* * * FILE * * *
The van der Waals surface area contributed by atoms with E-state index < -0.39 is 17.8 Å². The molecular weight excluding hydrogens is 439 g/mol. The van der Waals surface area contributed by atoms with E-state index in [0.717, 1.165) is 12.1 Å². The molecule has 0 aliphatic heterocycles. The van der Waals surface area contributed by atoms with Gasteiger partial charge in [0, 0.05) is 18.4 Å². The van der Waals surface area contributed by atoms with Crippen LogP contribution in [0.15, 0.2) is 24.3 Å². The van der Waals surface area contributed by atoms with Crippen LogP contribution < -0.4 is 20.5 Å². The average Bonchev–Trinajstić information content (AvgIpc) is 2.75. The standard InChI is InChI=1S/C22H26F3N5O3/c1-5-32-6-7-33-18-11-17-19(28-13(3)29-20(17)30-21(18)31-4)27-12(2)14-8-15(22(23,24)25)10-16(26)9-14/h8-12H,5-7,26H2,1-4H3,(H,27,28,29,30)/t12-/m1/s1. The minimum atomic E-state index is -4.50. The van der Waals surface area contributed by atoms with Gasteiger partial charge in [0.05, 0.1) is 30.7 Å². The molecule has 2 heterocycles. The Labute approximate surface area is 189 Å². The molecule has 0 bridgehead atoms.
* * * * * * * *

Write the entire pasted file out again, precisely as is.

The van der Waals surface area contributed by atoms with E-state index < -0.39 is 17.8 Å². The molecular weight excluding hydrogens is 439 g/mol. The van der Waals surface area contributed by atoms with E-state index in [0.717, 1.165) is 12.1 Å². The molecule has 0 aliphatic heterocycles. The van der Waals surface area contributed by atoms with Gasteiger partial charge in [0, 0.05) is 18.4 Å². The van der Waals surface area contributed by atoms with Crippen LogP contribution in [0.15, 0.2) is 24.3 Å². The van der Waals surface area contributed by atoms with Crippen LogP contribution < -0.4 is 20.5 Å². The average Bonchev–Trinajstić information content (AvgIpc) is 2.75. The standard InChI is InChI=1S/C22H26F3N5O3/c1-5-32-6-7-33-18-11-17-19(28-13(3)29-20(17)30-21(18)31-4)27-12(2)14-8-15(22(23,24)25)10-16(26)9-14/h8-12H,5-7,26H2,1-4H3,(H,27,28,29,30)/t12-/m1/s1. The minimum atomic E-state index is -4.50. The van der Waals surface area contributed by atoms with Gasteiger partial charge in [0.05, 0.1) is 30.7 Å². The molecule has 2 heterocycles. The Labute approximate surface area is 189 Å². The molecule has 0 bridgehead atoms.